Over the past five months plus, I have become an expert in participating in prayer online. No matter what the status of COVID-19 cases might be in West Michigan in mid-September, some will not be comfortable in an in-person service. And Rosh Hashanah or Yom Kippur might be your first experience in a virtual synagogue environment. Here are some things you should know:

First, the service this year will be significantly different than in the past. We have designed it with the pandemic in mind. It will be shorter, to reduce potential exposure time of those sitting in the sanctuary, to acknowledge that wearing face-masks for a prolonged service is uncomfortable, and because we know that it is more difficult to remain engaged while watching a service through a screen.

We have crafted this service carefully, choosing prayers that are engaging, even while sitting at home. But in the end, the service is only as active as you are. The trick is to place yourself in a sacred frame of mind and imagine that you are sitting in your favorite seat in the sanctuary, no matter where you are physically located. Stand when the congregation stands, bow when the congregation bows. respond – out loud – when the congregation responds. Sing along with Cantor Stuart and read the English readings along with me. Don’t stand by and watch — Participate!

We are making High Holiday Mahzorim available for you to take home for each person in your household. Set aside your electronic devices and turn off the notification on the screen that serves as your window into Ahavas Israel. For 90 minutes (or so), follow along and contemplate the themes laid out before you in the liturgy. The season of Rosh Hashanah and Yom Kippur is a time of renewal. Draw your attention to the areas in your life which would benefit from breathing new life into them. The New Year and the Day of Atonement is about strengthening relationships with family, reconnecting with friends, remembering to be generous, giving, and kind to yourself and others, establishing a prayer routine, and finding God at the center of your consciousness.

Leo Laporte, a tech journalist, describes the consumption of media as a “sit-back experience,” versus the “lean-in experience” of interacting with the content. I encourage you to lean into your Rosh Hashanah and Yom Kippur experience with an active posture and an active mind. If you take my advice, whether you are sitting in the pews or sitting at home, I virtually guarantee that you will be transformed!

Hebrew Word of the Month:

  • Mashgiah Ruhani – spiritual advisor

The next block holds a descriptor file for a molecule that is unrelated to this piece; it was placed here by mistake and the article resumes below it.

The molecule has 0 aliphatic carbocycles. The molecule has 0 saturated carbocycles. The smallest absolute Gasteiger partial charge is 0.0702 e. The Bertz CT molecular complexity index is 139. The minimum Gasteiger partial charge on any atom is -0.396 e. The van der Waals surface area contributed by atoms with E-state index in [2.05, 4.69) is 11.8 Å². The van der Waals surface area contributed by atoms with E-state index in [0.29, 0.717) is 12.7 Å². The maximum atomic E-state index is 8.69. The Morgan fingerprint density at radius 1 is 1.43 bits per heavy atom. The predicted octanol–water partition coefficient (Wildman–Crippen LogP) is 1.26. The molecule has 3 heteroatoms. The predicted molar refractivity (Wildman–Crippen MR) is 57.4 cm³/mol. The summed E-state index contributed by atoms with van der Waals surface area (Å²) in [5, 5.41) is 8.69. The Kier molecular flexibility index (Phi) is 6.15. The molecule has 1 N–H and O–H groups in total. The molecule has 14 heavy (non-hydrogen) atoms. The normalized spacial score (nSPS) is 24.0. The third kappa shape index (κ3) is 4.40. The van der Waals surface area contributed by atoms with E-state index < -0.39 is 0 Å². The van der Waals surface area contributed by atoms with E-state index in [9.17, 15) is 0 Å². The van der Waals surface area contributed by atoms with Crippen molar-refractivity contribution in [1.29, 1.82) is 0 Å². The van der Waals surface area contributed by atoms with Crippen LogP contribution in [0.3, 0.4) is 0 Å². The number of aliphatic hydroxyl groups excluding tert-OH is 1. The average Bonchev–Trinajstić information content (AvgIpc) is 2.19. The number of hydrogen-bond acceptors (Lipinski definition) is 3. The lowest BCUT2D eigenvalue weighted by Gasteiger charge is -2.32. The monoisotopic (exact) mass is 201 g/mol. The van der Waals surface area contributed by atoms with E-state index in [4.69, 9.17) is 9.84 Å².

Divre Harav – March/2019

Rabbi Simeon says, “Be meticulous in the recitation of the Shema and the Amidah. When you pray, don’t make your prayer a prescribed routine, but let it be a [plea for] mercy and grace before the Blessed Holy One. As it is said, ‘For God is gracious and merciful, patient and abounding in love, taking pity on evildoers’ (Joel 2:13). Do not regard yourself as an evil person.” Pirke Avot 2:18

There are two main elements of traditional morning (or evening) prayers. The first, the Shema, is not technically prayer. Rather, it is the recitation of three Biblical passages whose function is to first accept God’s authority over our lives; second, to accept the obligation of mitzvot; and third, to use tzitzit as a concrete reminder of mitzvot. To summarize: Love Adonai, your God, with all your heart by listening to God’s commandments and tying tassels to the corners of your garments as a reminder of those mitzvot.

The Amidah is the name for the prayer section of our service, defined as a time when we are speaking directly to God, at least partly with a petitionary agenda. Although our liturgy has a fixed text for the Amidah, Rabbi Simeon’s instructions are to make the words of prayer our own. Put your heart into your prayers, focusing on asking for love, mercy, and grace not just for ourselves, but primarily for others around us. To focus only on our own needs during prayer is not only selfish, but also indicates that we think we have some special deficit that God needs to address. God may take pity on evildoers, but Rabbi Simeon cautions us not to assume that we are one of those evildoers in need of God’s special attention. Thus, most of our prayer should be focused on the needs of others rather than our own.

There has long been tension between fixed liturgy and prayers of the heart, or in Hebrew, between keva and kavanah. Keva describes fixed themes of prayer and can guide us towards non-selfish prayer. Kavanah encourages us to engage in a conversation with God in which we can share our particular burdens and joys. Individual, spontaneous prayer reflects the highs and lows of our spirit in the moment; fixed prayer reflects ongoing self-reflection and the highest ideals and aspirations of our relationship with God’s world.

Finally, the word tefillah connotes some degree of self-reflection. When we prayer, we not only offer petitions for our and the world’s needs, but we also reflect on how well we have done living up to our potential, living fully as one created in the image of God.

Hebrew Words of the Month:

  • Tefillah – Prayer, self-reflection
  • keva – fixed liturgy
  • kavanah – focused direction of thought and prayer